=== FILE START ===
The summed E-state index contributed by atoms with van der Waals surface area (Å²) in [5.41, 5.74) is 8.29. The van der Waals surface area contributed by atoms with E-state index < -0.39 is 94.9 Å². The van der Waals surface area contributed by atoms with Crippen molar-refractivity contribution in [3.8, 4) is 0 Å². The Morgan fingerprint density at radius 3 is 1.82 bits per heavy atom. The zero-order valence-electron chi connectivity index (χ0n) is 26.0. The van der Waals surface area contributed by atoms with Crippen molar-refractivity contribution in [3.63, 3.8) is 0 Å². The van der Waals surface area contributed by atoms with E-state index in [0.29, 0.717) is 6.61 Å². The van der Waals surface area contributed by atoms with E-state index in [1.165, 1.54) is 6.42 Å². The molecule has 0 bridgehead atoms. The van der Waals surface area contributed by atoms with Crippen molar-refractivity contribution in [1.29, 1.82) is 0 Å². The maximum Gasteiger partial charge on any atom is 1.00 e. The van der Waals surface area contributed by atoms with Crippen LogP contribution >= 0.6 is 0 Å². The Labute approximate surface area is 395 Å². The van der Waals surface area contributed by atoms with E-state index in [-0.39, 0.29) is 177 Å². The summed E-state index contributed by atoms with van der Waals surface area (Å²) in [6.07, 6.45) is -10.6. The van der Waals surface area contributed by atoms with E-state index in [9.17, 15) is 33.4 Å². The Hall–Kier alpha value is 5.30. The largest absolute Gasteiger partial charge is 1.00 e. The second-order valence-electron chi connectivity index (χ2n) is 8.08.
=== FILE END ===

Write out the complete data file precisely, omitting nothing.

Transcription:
The summed E-state index contributed by atoms with van der Waals surface area (Å²) in [5.41, 5.74) is 8.29. The van der Waals surface area contributed by atoms with E-state index < -0.39 is 94.9 Å². The van der Waals surface area contributed by atoms with Crippen molar-refractivity contribution in [3.8, 4) is 0 Å². The Morgan fingerprint density at radius 3 is 1.82 bits per heavy atom. The zero-order valence-electron chi connectivity index (χ0n) is 26.0. The van der Waals surface area contributed by atoms with Crippen molar-refractivity contribution in [3.63, 3.8) is 0 Å². The van der Waals surface area contributed by atoms with E-state index in [0.29, 0.717) is 6.61 Å². The van der Waals surface area contributed by atoms with E-state index in [1.165, 1.54) is 6.42 Å². The molecule has 0 bridgehead atoms. The van der Waals surface area contributed by atoms with Crippen molar-refractivity contribution in [1.29, 1.82) is 0 Å². The maximum Gasteiger partial charge on any atom is 1.00 e. The van der Waals surface area contributed by atoms with Crippen LogP contribution >= 0.6 is 0 Å². The Labute approximate surface area is 395 Å². The van der Waals surface area contributed by atoms with E-state index in [-0.39, 0.29) is 177 Å². The summed E-state index contributed by atoms with van der Waals surface area (Å²) in [6.07, 6.45) is -10.6. The van der Waals surface area contributed by atoms with E-state index in [9.17, 15) is 33.4 Å². The Hall–Kier alpha value is 5.30. The largest absolute Gasteiger partial charge is 1.00 e. The second-order valence-electron chi connectivity index (χ2n) is 8.08.